SELYA, Circuit Judge. Defendant-appellant Dana Pighetti pled guilty to a charge of conspiracy to distribute upwards of 500 grams of cocaine, in violation of 21 U.S.C. § 846. The district court computed the total offense level, after all appropriate adjustments, as aggregating 34 points. See generally United States v. Diaz-Villafane, 874 F.2d 43, 47-48 (1st Cir.) (explaining method of computation under sentencing guidelines), cert. denied, 493 U.S. 862, 107 L. Ed. 2d 133, 110 S. Ct. 177 (1989); United States v. Wright, 873 F.2d 437, 440 (1st Cir. 1989) (similar). Appellant's criminal history category was I (no significant prior record). This translated to a presumptive sentencing range of 168-210 months. But, the court elected to disregard the guidelines, departed downward, and sentenced Pighetti to seven years (84 months) in prison.
Pighetti appeals, claiming that the extent of the downward departure was too niggardly given his cooperation with the government. (The prosecution recommended a four-year sentence.) In this respect, he also asserts that the district court impermissibly "[considered] other offense behavior where that behavior was not a proper component of sentencing information," Appellant's Brief at p.7, thereby infringing his constitutional rights. We conclude that we are without jurisdiction to hear Pighetti's appeal.
For most of this century, the instances in which defendants might rewardingly appeal sentences falling within the limits allowed by the statute of conviction were few and far between. See United States v. Ruiz-Garcia, 886 F.2d 474, 476-77 & n.4 (1st Cir. 1989) (discussing historical background and evolution). The Sentencing Reform Act, as amended, 18 U.S.C.A. §§ 3551-3585 (West 1985 & Supp. 1988); 28 U.S.C.A. §§ 991-998 (West Supp. 1988), opened the door much wider. However, the new law did not give defendants the right to appeal sentences on demand. Rather, it sought "to establish a 'limited practice of appellate review of sentences in the Federal criminal justice system.'" United States v. Tucker, 892 F.2d 8, 10 (1st Cir. 1989) (Quoting S. Rep. No. 225, 98th Cong., 1st Sess. (1983), reprinted in 1984 U.S.Code Cong. & Admin.News 3182, 3332) (emphasis supplied by Tucker panel). To effectuate this end, Congress provided that a defendant could appeal a sentence which:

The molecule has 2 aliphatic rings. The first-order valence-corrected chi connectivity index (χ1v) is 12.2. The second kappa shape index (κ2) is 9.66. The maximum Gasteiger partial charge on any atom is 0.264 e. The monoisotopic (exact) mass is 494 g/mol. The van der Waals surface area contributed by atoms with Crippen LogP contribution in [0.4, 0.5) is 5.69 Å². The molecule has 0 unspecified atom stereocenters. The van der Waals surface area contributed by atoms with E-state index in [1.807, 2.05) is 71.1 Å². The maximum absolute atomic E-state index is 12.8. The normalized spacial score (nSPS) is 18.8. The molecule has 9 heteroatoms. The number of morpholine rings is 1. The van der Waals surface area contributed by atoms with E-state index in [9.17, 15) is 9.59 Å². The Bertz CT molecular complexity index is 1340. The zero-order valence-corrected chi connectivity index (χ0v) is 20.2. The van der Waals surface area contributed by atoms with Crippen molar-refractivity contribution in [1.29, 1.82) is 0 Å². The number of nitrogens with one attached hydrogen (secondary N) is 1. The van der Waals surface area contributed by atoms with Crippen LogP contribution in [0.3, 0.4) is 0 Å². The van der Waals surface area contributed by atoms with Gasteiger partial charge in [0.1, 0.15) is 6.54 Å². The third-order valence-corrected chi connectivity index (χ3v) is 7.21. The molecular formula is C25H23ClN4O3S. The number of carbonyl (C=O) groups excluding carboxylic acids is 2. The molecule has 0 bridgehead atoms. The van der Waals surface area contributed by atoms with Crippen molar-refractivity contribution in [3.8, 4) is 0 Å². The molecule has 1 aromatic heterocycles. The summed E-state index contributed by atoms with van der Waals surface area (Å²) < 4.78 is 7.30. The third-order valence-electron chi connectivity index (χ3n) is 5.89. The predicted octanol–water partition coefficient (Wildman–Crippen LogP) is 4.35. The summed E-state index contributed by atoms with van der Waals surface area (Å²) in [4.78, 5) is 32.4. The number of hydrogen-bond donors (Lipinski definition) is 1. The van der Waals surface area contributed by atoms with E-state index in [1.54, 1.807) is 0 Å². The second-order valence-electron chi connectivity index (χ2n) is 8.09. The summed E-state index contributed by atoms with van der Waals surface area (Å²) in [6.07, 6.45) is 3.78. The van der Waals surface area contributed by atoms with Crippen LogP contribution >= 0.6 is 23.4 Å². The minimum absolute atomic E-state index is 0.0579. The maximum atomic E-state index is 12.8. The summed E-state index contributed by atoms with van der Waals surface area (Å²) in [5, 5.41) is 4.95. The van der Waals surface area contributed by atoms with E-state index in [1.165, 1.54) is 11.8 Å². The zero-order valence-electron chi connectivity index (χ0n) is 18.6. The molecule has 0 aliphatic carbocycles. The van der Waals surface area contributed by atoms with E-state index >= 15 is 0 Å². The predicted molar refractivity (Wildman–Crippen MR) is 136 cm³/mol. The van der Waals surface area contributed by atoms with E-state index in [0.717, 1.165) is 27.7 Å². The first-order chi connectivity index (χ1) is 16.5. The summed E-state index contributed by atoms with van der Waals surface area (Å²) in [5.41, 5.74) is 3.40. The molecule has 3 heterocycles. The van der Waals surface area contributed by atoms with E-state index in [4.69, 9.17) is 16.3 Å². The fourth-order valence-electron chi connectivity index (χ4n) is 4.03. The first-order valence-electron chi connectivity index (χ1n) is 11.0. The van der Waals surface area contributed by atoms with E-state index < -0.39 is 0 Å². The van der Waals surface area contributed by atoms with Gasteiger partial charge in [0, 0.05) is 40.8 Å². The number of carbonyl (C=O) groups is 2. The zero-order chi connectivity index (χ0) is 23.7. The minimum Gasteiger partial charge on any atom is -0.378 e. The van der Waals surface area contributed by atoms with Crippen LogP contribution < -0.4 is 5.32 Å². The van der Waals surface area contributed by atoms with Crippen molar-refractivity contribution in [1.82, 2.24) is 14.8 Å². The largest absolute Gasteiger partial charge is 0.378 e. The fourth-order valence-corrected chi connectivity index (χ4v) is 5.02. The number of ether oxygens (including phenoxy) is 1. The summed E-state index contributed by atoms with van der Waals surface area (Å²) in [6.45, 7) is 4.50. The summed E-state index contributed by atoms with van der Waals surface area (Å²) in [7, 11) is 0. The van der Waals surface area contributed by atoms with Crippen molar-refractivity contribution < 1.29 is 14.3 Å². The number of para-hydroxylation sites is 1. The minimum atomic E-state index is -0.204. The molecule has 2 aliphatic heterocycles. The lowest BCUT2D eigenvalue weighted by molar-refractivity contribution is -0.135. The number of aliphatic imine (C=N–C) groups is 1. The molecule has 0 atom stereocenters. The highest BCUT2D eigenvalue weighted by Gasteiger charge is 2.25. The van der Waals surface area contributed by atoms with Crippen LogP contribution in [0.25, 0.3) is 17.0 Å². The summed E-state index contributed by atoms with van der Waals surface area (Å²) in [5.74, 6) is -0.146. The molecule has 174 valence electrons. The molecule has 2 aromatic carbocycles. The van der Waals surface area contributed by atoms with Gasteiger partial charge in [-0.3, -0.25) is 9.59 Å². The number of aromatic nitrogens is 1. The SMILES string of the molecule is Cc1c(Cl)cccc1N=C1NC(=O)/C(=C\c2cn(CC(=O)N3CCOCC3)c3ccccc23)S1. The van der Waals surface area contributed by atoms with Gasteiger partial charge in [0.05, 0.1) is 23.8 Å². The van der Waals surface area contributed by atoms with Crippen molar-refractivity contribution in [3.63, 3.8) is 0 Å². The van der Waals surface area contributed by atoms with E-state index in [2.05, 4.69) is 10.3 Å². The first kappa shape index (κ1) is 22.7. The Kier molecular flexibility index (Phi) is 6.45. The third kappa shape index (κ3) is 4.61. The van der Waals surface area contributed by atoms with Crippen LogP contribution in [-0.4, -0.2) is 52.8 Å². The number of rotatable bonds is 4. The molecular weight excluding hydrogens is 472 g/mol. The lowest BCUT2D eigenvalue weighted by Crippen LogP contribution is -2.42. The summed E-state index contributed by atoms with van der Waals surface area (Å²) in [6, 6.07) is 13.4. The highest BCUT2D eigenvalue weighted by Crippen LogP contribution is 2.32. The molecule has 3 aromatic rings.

(1) was imposed in violation of law;
(2) was imposed as a result of an incorrect application of the sentencing guidelines; or
(3) is greater than the sentence specified in the applicable guideline range to the extent that the sentence includes a greater fine or term of imprisonment, probation, or supervised release than the maximum established in the guideline range, or includes a more limiting condition of probation or supervised release under section 3563(b)(6) or (b)(11) than the maximum established in the guideline range; or
(4) was imposed for an offense for which there is no sentencing guideline and is plainly unreasonable.
18 U.S.C.A. § 3742(a) (West Supp. 1988).
We have held, squarely and recently, that a sentencing court's decision not to depart from the guidelines is unappealable. Tucker, supra. Accord United States v. Franz, 886 F.2d 973 (7th Cir. 1989); United States v. Colon, 884 F.2d 1550 (2d Cir.), cert. denied, 493 U.S. 998, 110 S. Ct. 553, 107 L. Ed. 2d 550 (1989). We today take the next logical step: for much the same reasons as were expressed in Tucker, we have no jurisdiction to review the extent of a downward departure merely because the affected defendant is dissatisfied with the quantification of the district court's generosity.1 That is to say, the extent of a departure, like the decision to depart itself, is essentially discretionary, see Diaz-Villafane, 874 F.2d at 52, and the statute affords no grounds for the beneficiary of a departure decision to complain that the deviation should have been greater.